Strain analysis of protein structures and low dimensionality of mechanical allosteric couplings.

Citation data:

Proceedings of the National Academy of Sciences of the United States of America, ISSN: 1091-6490, Vol: 113, Issue: 40, Page: E5847-E5855

Publication Year:
2016
Usage 8
Abstract Views 7
Link-outs 1
Captures 36
Readers 36
Social Media 2
Tweets 2
Citations 6
Citation Indexes 6
Repository URL:
http://scholarworks.unist.ac.kr/handle/201301/20644
PMID:
27655887
DOI:
10.1073/pnas.1609462113
PMCID:
PMC5056043
Author(s):
Mitchell, Michael R.; Tlusty, Tsvi; Leibler, Stanislas
Publisher(s):
Proceedings of the National Academy of Sciences; NATL ACAD SCIENCES
Tags:
Multidisciplinary; strain; protein mechanics; protein allostery; elasticity
Most Recent Tweet View All Tweets
article description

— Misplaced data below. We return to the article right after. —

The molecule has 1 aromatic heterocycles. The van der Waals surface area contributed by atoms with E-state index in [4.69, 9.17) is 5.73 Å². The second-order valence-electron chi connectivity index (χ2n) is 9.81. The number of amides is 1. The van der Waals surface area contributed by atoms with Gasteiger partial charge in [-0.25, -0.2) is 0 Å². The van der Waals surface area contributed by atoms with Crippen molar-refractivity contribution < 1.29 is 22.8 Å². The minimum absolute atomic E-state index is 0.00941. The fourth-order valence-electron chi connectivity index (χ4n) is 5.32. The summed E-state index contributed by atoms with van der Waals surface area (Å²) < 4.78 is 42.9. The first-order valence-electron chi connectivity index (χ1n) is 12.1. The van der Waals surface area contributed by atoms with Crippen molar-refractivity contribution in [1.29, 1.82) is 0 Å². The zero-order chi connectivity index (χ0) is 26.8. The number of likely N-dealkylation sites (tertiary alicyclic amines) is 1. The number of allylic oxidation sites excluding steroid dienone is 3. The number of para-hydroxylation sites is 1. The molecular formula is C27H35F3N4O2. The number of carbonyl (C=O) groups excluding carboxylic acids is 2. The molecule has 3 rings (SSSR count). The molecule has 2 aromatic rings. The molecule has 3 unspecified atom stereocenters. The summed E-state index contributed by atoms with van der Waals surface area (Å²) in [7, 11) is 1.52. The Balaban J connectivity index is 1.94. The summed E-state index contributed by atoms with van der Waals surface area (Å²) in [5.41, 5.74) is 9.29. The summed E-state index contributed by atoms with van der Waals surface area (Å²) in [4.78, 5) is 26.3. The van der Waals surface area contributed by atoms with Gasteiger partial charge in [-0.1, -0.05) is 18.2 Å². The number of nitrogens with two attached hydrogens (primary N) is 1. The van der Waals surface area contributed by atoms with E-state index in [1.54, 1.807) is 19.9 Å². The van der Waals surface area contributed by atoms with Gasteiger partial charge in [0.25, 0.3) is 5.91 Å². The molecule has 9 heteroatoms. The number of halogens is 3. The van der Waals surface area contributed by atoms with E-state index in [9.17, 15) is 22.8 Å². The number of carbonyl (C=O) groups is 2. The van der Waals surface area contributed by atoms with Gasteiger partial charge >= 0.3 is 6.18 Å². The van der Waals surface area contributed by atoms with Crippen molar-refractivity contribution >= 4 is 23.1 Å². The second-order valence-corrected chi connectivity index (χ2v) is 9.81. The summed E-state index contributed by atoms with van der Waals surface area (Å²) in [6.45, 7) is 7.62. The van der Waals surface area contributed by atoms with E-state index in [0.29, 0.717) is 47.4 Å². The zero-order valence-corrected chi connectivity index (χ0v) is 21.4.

In many proteins, especially allosteric proteins that communicate regulatory states from allosteric to active sites, structural deformations are functionally important. To understand these deformations, dynamical experiments are ideal but challenging. Using static structural information, although more limited than dynamical analysis, is much more accessible. Underused for protein analysis, strain is the natural quantity for studying local deformations. We calculate strain tensor fields for proteins deformed by ligands or thermal fluctuations using crystal and NMR structure ensembles. Strains-primarily shears-show deformations around binding sites. These deformations can be induced solely by ligand binding at distant allosteric sites. Shears reveal quasi-2D paths of mechanical coupling between allosteric and active sites that may constitute a widespread mechanism of allostery. We argue that strain-particularly shear-is the most appropriate quantity for analysis of local protein deformations. This analysis can reveal mechanical and biological properties of many proteins.